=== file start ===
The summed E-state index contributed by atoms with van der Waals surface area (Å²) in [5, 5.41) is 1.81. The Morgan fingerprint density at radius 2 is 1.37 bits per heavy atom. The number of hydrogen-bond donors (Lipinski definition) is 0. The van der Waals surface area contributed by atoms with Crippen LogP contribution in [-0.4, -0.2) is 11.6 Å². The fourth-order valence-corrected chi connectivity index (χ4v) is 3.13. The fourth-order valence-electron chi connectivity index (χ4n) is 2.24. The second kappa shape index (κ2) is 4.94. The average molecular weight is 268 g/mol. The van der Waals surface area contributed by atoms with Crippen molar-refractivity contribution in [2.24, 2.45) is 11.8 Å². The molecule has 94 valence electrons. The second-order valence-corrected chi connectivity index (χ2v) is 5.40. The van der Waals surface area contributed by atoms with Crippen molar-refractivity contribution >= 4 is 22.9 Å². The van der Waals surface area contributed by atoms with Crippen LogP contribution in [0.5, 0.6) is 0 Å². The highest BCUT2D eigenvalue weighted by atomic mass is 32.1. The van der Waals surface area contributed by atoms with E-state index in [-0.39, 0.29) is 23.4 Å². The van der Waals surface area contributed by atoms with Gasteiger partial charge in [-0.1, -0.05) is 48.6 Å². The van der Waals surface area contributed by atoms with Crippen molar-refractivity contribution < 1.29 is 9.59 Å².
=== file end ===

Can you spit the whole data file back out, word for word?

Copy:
The summed E-state index contributed by atoms with van der Waals surface area (Å²) in [5, 5.41) is 1.81. The Morgan fingerprint density at radius 2 is 1.37 bits per heavy atom. The number of hydrogen-bond donors (Lipinski definition) is 0. The van der Waals surface area contributed by atoms with Crippen LogP contribution in [-0.4, -0.2) is 11.6 Å². The fourth-order valence-corrected chi connectivity index (χ4v) is 3.13. The fourth-order valence-electron chi connectivity index (χ4n) is 2.24. The second kappa shape index (κ2) is 4.94. The average molecular weight is 268 g/mol. The van der Waals surface area contributed by atoms with Crippen molar-refractivity contribution in [2.24, 2.45) is 11.8 Å². The molecule has 94 valence electrons. The second-order valence-corrected chi connectivity index (χ2v) is 5.40. The van der Waals surface area contributed by atoms with Crippen molar-refractivity contribution >= 4 is 22.9 Å². The van der Waals surface area contributed by atoms with Crippen LogP contribution in [0.5, 0.6) is 0 Å². The highest BCUT2D eigenvalue weighted by atomic mass is 32.1. The van der Waals surface area contributed by atoms with E-state index in [-0.39, 0.29) is 23.4 Å². The van der Waals surface area contributed by atoms with Gasteiger partial charge in [-0.1, -0.05) is 48.6 Å². The van der Waals surface area contributed by atoms with Crippen molar-refractivity contribution < 1.29 is 9.59 Å².